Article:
Midwest cucks are genuinely nice people. Mormons in particular are almost creepy for how sincere they are. The problem with them is that they're so naïve that they think everyone else is as good natured as they are, so it often leads to disastrous policy implications. ("Yes, let's have Somalis move on in! Iraq is primed and ready to be a liberal, parliamentary democracy!")

In contrast, West Coast liberals are "nice," but more in the sense that they don't want any open disagreement with their doctrines. They will kindly ask you about your views on transgender issues, and then will angrily tell you to shut up when you answer honestly because it's "offensive" to the group norms. It's really quite phony.

Southern Man said...

Pretty amazing that Oklahoma - that reddest of red states, that didn't vote a single county for Obama or Clinton in all three elections - is second on that list. Did they really believe those numbers?

Audacious Epigone said...

Sid,

In contrast, West Coast liberals are "nice," but more in the sense that they don't want any open disagreement with their doctrines. They will kindly ask you about your views on transgender issues, and then will angrily tell you to shut up when you answer honestly because it's "offensive" to the group norms. It's really quite phony.

I lived in Seattle for a few years and have visited multiple times since then. That's a spot-on description. West Coast niceness is qualitatively less sincere than the genuine cuckery of the Midwest. It's correspondingly less neighborly. The point is well taken about how California never had a chance, of course--for a state where non-Hispanic whites are a minority, there's no way for a Republican to win unless whites vote more monolithically than non-whites do, which is a long way from happening if it ever does.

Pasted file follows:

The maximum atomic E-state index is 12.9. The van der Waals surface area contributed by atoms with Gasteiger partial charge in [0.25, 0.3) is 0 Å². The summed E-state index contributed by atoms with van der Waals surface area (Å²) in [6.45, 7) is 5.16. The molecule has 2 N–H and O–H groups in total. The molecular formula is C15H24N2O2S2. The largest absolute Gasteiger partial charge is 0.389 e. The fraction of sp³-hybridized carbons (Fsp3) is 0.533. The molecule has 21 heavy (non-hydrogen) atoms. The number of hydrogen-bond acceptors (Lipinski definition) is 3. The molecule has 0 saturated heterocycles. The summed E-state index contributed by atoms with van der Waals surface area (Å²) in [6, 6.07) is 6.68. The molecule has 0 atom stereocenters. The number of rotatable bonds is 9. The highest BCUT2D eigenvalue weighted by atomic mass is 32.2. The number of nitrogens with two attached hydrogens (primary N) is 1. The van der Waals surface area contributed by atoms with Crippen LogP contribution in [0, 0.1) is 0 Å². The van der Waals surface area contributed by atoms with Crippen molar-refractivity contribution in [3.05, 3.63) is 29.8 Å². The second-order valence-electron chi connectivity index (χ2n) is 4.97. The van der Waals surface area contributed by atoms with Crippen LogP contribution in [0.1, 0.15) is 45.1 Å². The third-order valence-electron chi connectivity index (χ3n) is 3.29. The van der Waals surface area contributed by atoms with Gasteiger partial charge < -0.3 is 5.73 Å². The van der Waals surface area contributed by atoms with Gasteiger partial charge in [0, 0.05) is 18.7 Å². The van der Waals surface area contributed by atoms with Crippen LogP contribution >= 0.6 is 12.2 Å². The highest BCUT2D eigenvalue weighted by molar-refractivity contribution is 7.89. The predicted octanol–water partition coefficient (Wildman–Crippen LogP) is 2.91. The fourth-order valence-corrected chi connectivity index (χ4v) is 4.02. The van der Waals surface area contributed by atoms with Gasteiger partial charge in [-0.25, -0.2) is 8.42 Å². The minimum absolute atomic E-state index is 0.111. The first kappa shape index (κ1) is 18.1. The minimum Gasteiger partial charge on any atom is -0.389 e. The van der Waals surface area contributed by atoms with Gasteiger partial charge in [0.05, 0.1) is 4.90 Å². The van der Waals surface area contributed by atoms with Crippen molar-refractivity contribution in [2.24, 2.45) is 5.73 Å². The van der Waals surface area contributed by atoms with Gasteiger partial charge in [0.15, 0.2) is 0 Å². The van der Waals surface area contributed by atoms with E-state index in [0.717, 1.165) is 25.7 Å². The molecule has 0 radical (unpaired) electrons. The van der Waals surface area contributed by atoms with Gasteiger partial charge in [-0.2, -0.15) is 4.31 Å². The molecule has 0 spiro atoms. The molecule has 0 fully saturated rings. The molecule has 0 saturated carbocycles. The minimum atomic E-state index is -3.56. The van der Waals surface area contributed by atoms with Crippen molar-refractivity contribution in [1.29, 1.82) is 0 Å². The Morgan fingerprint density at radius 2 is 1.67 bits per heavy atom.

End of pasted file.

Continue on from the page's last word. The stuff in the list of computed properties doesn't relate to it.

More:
Southern Man,

It's as though Oklahoma is just an extension of Texas, and Texas was relatively close. Oklahoma is like Texas without the NAMs, though, and that's a crucial difference. The pollsters were talking about states like Utah and Missouri being in play, too. Ignorance, subterfuge, or a combination of both?

JayMan said...

Great work!

It would be interesting to add the date of the last available poll for each state.

Mil-Tech Bard said...

>> It remains to be seen if this signals a new alignment in the electoral map or if it was specific to Trump himself.

We will find out in 12 years.

The pattern of working class white males and their wives voting outside the South exactly as they do in the South is "realignment", if it sticks.

Reg Cæsar said...

Check out the "driftless area". Three Dems have lost that in Obama's lifetime: McGovern, Mondale… and Hillary. Now that's notable.

Audacious Epigone said...

Reg Caesar,

The Driftless Design or the Driftless Objective? The Sailer Strategy has a better ring to it, but there's a lot of overlap in what they require for success.

Reg Cæsar said...

Here's an analysis of the region's vote from 2012:

http://www.themoneyillusion.com/?p=17616

Audacious Epigone said...

Reg,

"Only God (or Nate Silver) knows the answer."

Ha, I wouldn't count on Silver knowing the answer!